When you visit the dentist, the paperwork you fill out typically asks about your health history. One thing dental professionals want to know is whether or not you have ever been diagnosed with acid reflux. This is because there are dental manifestations of acid reflux, so it is important for your dentist to know about your condition.
Dentists can often recognize acid reflux in patients who don’t even know they have it, and can refer them to their physicians for further assistance. Studies show that up to 36 percent of Americans suffer from heartburn at least once a month. Gastroesophageal reflux disease, or GERD, occurs not just in adults, but also in infants and children. However, acid reflux tends to increase once you turn 40.
According to the U.S. Department of Health and Human Services, over 7 million Americans suffer from acid reflux that is severe enough to harm their teeth. Many people who suffer from acid reflux are not aware of the damage it does to their teeth until it reaches an advanced stage.
Dental erosion was first reported more than 200 years ago, but it continues to be a major problem today. Research shows that dental erosion first occurred because of occupational or industrial hazards such as exposure to acidic aerosols. Today, though, the chemicals and sugars found in our food and drinks are causing dental erosion.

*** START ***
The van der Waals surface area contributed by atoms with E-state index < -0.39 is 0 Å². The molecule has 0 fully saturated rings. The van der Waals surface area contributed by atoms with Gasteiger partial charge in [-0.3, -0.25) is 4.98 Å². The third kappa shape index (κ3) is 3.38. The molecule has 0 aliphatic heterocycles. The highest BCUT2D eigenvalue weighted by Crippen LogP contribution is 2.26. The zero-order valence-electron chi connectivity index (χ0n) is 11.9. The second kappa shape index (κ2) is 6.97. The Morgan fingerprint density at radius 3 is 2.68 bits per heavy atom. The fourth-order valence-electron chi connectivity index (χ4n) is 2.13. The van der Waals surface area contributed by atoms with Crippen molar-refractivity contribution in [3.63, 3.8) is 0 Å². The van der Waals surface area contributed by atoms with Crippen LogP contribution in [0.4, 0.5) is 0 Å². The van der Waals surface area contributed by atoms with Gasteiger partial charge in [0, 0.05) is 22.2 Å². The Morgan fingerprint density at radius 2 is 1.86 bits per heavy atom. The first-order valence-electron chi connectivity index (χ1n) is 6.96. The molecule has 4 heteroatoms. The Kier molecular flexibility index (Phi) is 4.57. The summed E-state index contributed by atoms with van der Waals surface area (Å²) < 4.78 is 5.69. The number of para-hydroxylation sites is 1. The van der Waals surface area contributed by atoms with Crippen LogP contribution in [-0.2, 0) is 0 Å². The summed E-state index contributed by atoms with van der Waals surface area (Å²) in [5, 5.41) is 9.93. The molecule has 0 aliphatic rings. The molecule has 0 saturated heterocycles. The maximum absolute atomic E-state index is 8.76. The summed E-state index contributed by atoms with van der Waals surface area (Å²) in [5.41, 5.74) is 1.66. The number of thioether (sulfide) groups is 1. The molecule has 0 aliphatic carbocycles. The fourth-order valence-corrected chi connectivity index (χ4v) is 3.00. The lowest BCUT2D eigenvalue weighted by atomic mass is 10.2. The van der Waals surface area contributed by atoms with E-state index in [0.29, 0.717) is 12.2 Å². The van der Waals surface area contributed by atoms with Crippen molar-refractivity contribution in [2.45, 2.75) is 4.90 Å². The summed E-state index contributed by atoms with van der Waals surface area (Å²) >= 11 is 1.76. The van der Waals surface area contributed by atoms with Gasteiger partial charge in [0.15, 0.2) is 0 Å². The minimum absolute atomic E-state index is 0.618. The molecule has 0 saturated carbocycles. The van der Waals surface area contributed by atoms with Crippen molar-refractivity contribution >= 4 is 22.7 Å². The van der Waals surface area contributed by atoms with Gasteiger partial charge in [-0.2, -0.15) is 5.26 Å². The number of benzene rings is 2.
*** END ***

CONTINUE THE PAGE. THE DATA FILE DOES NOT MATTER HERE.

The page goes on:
But there is another, lesser known problem which can cause severe, and even permanent, loss of tooth structure – acid reflux-induced erosion. Acid reflux-induced erosion occurs when stomach contents reflux into the mouth. This stomach acid damages the teeth.
Acidity is measured on a scale of 0 to 14. The lower the pH, the more acid in the solution. Your dental enamel begins to dissolve at a pH of 5.5. Your stomach acid has an acidity of 2.0, so you can see why there is a danger there.
Certain types of foods and beverages can cause acid reflux. Those who have a tendency towards GERD should avoid those items. Things like spicy food, fatty foods, fried foods and foods or beverages that contain citric acid can all cause acid reflux, as can dairy products.
Additionally, if you do suffer from acid reflux, make sure your dentist knows so they can treat any erosion issues caused by it.
If your dentist diagnoses dental erosion caused by acid reflux, you should avoid eating acidic foods, refrain from brushing for 60 minutes after a reflux episode, and make sure to rinse your mouth thoroughly with water after an episode. Dissolving sugar-free antacids in your mouth or chewing sugarless gum can help.
Please visit Gables Sedation & Family Denistry soon if you believe acid reflux is harming your teeth!